By Paige Carlin
Social media is used by teenagers around the world for communication and self-expression. However, as the realm of social media rapidly advances, the risk of abuse rises as well. Yik Yak, a new, anonymous gossip app, is one example of social media that has a high potential to be used irresponsibly.
Yik Yak was launched in November 2013 by Tyler Droll and Brooks Buffingham, two Furman University graduates, according to yikyakapp.com, the app is “a hyper-local place to rant about anything anonymously with people in your community.” On Yik Yak, people anonymously post “yaks” that can be accessed by everyone using the app in the surrounding area.
Yik Yak has functions that are similar to those of other social media sites such as Facebook, Instagram and Twitter: users can “upvote,” “downvote” or reply to a yak.
Although the app was originally intended for college students as an anonymous forum to express their thoughts, opinions and jokes, Yik Yak has gained popularity among high school students. The upsurge of interest in the app appears to stem from the students’ value of anonymity. Yik Yak gives teenagers the license to post whatever is on their minds without fear of repercussions.
However, Yik Yak seems to take a proactive approach to the prevention of cyber bullying. Upon joining, users are alerted of the rules of the app, which stress that bullying is not tolerated. In addition, Yik Yak’s GPS function does not allow for its use in a school setting and the app automatically deletes yaks that have more than five downvotes.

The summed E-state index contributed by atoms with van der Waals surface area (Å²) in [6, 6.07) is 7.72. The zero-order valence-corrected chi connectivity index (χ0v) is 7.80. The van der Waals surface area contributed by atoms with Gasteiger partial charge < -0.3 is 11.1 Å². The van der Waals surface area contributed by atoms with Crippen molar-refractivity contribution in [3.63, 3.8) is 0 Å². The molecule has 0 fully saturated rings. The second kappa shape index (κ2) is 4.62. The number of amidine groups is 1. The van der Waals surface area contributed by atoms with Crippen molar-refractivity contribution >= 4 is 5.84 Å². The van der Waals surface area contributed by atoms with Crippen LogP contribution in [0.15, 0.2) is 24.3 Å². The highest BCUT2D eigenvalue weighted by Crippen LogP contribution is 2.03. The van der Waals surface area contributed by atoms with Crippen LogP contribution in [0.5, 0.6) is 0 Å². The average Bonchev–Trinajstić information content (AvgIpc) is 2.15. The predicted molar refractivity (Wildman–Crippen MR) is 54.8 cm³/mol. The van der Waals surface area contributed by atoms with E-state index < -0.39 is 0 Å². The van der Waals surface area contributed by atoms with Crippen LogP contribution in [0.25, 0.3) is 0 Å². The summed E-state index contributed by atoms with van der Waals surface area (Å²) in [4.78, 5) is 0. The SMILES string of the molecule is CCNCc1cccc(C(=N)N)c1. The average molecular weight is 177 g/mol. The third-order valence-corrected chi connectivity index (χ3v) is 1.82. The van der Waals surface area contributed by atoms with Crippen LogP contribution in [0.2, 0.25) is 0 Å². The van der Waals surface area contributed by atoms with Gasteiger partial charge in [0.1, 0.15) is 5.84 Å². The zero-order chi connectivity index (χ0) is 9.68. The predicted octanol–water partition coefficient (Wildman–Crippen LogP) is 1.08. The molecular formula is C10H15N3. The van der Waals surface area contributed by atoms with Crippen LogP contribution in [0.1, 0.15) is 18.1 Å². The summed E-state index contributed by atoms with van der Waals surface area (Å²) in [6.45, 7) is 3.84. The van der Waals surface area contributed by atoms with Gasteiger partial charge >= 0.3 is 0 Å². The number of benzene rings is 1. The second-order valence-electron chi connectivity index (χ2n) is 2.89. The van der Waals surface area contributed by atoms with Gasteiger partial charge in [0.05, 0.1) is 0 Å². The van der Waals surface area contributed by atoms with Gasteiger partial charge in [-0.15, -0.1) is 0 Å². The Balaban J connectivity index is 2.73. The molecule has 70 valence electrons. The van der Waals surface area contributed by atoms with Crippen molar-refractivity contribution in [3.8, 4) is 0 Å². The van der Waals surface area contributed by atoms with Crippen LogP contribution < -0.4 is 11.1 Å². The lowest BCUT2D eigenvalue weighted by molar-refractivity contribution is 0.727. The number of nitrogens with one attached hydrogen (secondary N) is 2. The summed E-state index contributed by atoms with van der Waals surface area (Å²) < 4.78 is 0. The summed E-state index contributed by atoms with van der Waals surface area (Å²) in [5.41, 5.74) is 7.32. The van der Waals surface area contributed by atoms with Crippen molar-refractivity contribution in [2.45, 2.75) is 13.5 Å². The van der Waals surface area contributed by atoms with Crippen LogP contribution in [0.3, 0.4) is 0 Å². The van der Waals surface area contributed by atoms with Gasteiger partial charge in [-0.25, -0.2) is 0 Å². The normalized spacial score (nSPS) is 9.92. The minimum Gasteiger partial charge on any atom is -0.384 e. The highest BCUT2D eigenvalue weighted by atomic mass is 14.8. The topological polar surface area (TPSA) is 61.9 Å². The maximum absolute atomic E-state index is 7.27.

Although the app provides students with a unique opportunity, the danger of typical high school antics appearing on Yik Yak escalates along with its popularity. The threat of cyber bullying exists on all forms of social media, however, the anonymity of Yik Yak sets it apart from other sites. Due to the lack of identity, some students believe that there will be no consequences and post their thoughts about others, no matter how offensive.
Yik Yak is simply another variation of social media that provides its users with freedom and relatability. But the anonymity of the app has the potential to be humorous or malicious, depending on whether or not high school students choose to use it responsibly.